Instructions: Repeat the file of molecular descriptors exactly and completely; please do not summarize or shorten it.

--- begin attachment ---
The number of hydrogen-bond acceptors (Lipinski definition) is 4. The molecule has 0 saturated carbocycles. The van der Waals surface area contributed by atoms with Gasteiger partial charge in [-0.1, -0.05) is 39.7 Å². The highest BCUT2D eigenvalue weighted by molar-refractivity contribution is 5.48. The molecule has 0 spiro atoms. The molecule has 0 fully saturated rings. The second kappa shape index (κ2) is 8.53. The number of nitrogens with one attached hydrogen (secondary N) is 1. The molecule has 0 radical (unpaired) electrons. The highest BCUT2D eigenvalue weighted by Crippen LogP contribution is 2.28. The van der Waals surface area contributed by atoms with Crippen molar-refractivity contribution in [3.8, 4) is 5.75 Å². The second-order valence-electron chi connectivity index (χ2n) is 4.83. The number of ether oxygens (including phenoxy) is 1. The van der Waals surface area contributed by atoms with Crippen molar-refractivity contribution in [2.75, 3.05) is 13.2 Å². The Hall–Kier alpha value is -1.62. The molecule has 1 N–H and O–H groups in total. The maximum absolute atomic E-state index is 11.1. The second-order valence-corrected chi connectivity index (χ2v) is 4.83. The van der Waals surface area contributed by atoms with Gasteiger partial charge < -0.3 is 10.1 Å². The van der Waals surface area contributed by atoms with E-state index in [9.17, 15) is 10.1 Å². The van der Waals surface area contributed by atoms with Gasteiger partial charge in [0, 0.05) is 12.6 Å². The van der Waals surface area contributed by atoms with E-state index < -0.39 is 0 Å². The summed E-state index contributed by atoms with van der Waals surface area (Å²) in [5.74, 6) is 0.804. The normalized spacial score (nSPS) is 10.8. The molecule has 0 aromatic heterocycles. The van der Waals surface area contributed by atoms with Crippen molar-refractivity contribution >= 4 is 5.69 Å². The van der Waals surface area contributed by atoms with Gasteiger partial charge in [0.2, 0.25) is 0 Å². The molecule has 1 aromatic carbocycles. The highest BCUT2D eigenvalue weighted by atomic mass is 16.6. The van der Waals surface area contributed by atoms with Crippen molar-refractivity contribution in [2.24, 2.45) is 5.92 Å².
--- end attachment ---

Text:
The number of hydrogen-bond acceptors (Lipinski definition) is 4. The molecule has 0 saturated carbocycles. The van der Waals surface area contributed by atoms with Gasteiger partial charge in [-0.1, -0.05) is 39.7 Å². The highest BCUT2D eigenvalue weighted by molar-refractivity contribution is 5.48. The molecule has 0 spiro atoms. The molecule has 0 fully saturated rings. The second kappa shape index (κ2) is 8.53. The number of nitrogens with one attached hydrogen (secondary N) is 1. The molecule has 0 radical (unpaired) electrons. The highest BCUT2D eigenvalue weighted by Crippen LogP contribution is 2.28. The van der Waals surface area contributed by atoms with Crippen molar-refractivity contribution in [3.8, 4) is 5.75 Å². The second-order valence-electron chi connectivity index (χ2n) is 4.83. The number of ether oxygens (including phenoxy) is 1. The van der Waals surface area contributed by atoms with Crippen molar-refractivity contribution in [2.75, 3.05) is 13.2 Å². The Hall–Kier alpha value is -1.62. The molecule has 1 N–H and O–H groups in total. The maximum absolute atomic E-state index is 11.1. The second-order valence-corrected chi connectivity index (χ2v) is 4.83. The van der Waals surface area contributed by atoms with Gasteiger partial charge < -0.3 is 10.1 Å². The van der Waals surface area contributed by atoms with E-state index in [9.17, 15) is 10.1 Å². The van der Waals surface area contributed by atoms with Gasteiger partial charge in [0, 0.05) is 12.6 Å². The van der Waals surface area contributed by atoms with E-state index < -0.39 is 0 Å². The summed E-state index contributed by atoms with van der Waals surface area (Å²) in [5.74, 6) is 0.804. The normalized spacial score (nSPS) is 10.8. The molecule has 0 aromatic heterocycles. The van der Waals surface area contributed by atoms with Crippen molar-refractivity contribution >= 4 is 5.69 Å². The van der Waals surface area contributed by atoms with Gasteiger partial charge in [0.2, 0.25) is 0 Å². The molecule has 1 aromatic carbocycles. The highest BCUT2D eigenvalue weighted by atomic mass is 16.6. The van der Waals surface area contributed by atoms with Crippen molar-refractivity contribution in [2.24, 2.45) is 5.92 Å².